Jean Wilson 03/05/2017 | Posted in Coosa HD, Fishing
It was gearing up to be a great springtime outdoor weekend in the panhandle of Florida. I had spent Friday helping my local kayak dealer and outfitter, Wilderness Way/TnT Hideaway, wash and load all the kayaks and gear to bring down to the river for their demo day on Saturday. My fishing buddy, Travis Von Neumann, was driving after work to the area to do some night fishing and camp overnight before meeting up to help with the demo day. It was our first official gig representing Jackson Kayak as the newest members of the Jackson Kayak Fishing Team.
At the demo we had a great time talking to folks about kayaking and fishing and just enjoying being on the water in whatever capacity they liked. We accompanied them on their test drives on the beautiful, springfed and tidal Wakulla River where manatees often cruise by.
Later that afternoon Travis and I then headed to our fishing destination to see if we could catch some big bass. We were both participating in the season-long online competition for River Bassin Tournament Trail and already had some nice bass under our belts.
Travis had recently moved to Florida from Ohio where he spent many wonderful days fishing numerous rivers for bass, especially his beloved smallmouth. But the very big largemouth down south were the target now. It was my hope that this weekend’s foray would be a stellar one for my friend. I have had the great fortune to catch some very large bass in the past couple of years and even some true monsters on the river. We were hopeful that this would be another chance to possibly catch one of those giant river mamas. My opportunities to fish here are frequent. He gets a chance only on the weekends. My wish was that today would be Travis’ turn.
We launched my Coosa HD and his Cruise into a fairly stiff south wind which helped to push us upstream and set up a nice drift as we threw paddle tails and buzzing worms and other soft plastics. This was a mostly shallow springfed river full of eel grass, stands of tail grass and other vegetation, lined by cypress and hardwood forests. Very wild and very beautiful.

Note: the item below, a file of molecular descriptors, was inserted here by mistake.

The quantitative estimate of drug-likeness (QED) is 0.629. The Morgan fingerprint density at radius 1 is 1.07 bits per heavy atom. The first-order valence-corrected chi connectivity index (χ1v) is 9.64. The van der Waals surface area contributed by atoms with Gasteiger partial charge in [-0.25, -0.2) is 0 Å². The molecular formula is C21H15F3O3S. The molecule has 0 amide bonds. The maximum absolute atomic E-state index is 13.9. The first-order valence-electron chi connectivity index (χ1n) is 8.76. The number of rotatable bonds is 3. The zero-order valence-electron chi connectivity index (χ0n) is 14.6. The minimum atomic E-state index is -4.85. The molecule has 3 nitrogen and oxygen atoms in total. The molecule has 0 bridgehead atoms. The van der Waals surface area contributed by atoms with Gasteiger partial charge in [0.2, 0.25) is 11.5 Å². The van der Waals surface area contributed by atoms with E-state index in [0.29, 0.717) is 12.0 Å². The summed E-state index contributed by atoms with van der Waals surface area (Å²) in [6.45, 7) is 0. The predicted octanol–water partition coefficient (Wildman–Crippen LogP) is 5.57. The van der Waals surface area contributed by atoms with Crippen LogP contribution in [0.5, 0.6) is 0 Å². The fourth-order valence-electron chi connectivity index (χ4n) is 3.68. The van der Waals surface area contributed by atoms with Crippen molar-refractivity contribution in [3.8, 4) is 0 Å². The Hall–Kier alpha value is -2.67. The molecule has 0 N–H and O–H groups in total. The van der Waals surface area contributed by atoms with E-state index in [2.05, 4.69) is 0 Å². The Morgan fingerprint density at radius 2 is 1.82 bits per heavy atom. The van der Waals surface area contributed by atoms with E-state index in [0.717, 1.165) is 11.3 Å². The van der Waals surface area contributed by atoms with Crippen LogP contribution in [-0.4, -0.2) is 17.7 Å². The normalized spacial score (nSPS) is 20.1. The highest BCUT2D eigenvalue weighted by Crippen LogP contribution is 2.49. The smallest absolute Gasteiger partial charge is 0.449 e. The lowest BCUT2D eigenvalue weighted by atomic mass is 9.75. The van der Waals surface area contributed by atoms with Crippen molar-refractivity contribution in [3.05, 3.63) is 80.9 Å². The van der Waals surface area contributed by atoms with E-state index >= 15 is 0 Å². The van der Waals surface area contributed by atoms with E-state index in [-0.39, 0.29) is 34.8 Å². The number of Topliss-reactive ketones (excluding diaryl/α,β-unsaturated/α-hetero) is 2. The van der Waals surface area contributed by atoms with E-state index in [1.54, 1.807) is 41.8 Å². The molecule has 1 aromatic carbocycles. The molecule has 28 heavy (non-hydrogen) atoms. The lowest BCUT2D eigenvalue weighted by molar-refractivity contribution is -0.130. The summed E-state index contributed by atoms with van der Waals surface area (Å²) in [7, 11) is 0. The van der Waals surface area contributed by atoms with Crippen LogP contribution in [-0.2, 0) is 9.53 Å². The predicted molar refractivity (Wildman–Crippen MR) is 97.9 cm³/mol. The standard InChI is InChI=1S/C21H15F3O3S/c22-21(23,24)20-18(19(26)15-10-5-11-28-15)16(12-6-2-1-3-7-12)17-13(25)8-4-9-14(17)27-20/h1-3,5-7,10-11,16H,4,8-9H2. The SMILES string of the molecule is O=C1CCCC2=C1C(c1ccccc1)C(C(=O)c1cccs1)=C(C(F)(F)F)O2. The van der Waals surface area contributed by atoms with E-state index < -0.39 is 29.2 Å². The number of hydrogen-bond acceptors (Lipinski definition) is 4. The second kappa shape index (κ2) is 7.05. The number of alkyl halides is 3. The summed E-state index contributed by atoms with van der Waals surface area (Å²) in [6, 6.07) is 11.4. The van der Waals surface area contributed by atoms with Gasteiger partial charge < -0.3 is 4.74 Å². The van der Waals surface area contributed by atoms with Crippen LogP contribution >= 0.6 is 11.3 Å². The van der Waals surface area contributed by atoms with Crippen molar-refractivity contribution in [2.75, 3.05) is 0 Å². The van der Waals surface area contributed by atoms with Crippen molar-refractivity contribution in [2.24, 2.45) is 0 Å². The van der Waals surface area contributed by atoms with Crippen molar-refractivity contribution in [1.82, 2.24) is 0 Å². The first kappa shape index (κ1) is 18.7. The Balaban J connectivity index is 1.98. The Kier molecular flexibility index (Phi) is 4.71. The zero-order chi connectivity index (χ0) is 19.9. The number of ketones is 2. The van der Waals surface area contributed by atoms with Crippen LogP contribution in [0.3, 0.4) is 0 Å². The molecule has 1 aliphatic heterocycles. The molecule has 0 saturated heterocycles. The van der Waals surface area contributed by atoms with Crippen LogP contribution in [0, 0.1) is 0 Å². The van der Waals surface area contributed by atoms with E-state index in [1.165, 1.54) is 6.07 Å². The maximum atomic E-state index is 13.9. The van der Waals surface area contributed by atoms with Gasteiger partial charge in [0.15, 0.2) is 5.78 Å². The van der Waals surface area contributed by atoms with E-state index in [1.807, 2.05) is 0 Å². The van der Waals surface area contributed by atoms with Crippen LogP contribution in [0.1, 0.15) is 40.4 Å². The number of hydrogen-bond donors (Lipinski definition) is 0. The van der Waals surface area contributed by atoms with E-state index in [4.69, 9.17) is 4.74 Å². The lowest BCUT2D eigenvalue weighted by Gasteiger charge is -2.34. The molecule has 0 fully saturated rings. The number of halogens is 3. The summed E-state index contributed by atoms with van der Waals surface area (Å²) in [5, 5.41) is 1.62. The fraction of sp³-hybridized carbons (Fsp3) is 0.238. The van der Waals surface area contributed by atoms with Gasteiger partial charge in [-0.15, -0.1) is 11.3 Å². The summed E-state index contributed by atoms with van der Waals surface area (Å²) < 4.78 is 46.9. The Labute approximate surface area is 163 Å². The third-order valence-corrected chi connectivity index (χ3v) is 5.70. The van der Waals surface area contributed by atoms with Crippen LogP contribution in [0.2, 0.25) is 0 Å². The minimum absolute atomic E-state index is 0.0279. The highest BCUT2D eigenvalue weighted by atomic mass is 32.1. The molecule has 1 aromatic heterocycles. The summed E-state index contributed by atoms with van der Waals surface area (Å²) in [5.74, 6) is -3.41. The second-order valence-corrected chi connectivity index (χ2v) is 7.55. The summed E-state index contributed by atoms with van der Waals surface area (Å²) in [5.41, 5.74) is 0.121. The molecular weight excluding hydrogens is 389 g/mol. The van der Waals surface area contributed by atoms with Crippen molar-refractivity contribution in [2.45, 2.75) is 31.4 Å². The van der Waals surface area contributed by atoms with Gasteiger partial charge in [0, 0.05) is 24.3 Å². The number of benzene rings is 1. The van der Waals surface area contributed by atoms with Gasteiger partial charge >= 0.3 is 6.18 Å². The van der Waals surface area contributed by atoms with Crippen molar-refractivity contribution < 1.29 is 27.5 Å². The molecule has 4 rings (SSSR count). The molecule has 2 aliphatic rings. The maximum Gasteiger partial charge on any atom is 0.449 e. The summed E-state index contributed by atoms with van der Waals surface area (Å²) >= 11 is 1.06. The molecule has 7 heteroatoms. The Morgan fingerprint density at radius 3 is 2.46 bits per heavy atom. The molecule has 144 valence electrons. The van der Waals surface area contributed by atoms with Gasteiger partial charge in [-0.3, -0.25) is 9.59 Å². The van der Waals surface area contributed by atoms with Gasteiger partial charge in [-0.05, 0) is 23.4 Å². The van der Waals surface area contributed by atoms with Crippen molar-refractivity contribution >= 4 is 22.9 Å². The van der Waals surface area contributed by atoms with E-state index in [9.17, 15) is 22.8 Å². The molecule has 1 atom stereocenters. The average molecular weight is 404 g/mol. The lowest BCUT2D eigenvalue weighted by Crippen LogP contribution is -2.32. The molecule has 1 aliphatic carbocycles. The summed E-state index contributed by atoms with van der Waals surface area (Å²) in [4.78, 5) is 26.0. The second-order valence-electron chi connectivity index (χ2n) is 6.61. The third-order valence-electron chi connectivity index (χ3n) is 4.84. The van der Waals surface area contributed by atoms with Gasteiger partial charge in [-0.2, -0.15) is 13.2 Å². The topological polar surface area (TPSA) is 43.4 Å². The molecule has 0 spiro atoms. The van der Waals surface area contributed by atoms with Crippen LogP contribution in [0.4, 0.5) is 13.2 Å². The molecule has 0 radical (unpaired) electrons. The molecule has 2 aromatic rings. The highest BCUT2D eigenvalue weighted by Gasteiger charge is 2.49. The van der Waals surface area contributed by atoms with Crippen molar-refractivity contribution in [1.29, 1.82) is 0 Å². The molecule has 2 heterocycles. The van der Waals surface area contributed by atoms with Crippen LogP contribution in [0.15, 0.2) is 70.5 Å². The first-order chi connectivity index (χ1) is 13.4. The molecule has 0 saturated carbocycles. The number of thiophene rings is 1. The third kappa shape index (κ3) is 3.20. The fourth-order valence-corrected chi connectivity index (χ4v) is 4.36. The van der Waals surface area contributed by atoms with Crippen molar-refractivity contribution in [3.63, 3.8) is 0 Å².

With it being a bluebird sky, high pressure day the fishing wasn’t terribly active but we were catching the beautiful Suwannee bass that are only found in a few rivers in this area along with some little largemouth. Suwannees are small but mighty and are aggressive feeders. Gorgeous little dynamos that rarely get larger than 14 inches.
We were on the hunt for the even rarer and elusive oversized largemouth monsters. Ones that I previously thought could only be found in lakes. For the past few years I’ve caught bass up to eight pounds on the river but within the last year I’ve been astonished by some super-sized lunkers!
Two eleven pounders that had my head spinning! I had no idea that this river held such giants and didn’t think those two could be topped but a few months back I caught my personal best. A fifteen pound fish-of-a-lifetime largemouth river monster! Astonishing in every way.
These bass could be anywhere. We tried to leave no stone unturned as we made our way methodically up the river. A few bass were caught but just not a lot of size. In between catches we pondered over whether the bass were still on beds or just using the cleared areas and depressions for good ambush sites. Our leisurely pace made for close observation of these spots often hidden by the undulating grasses.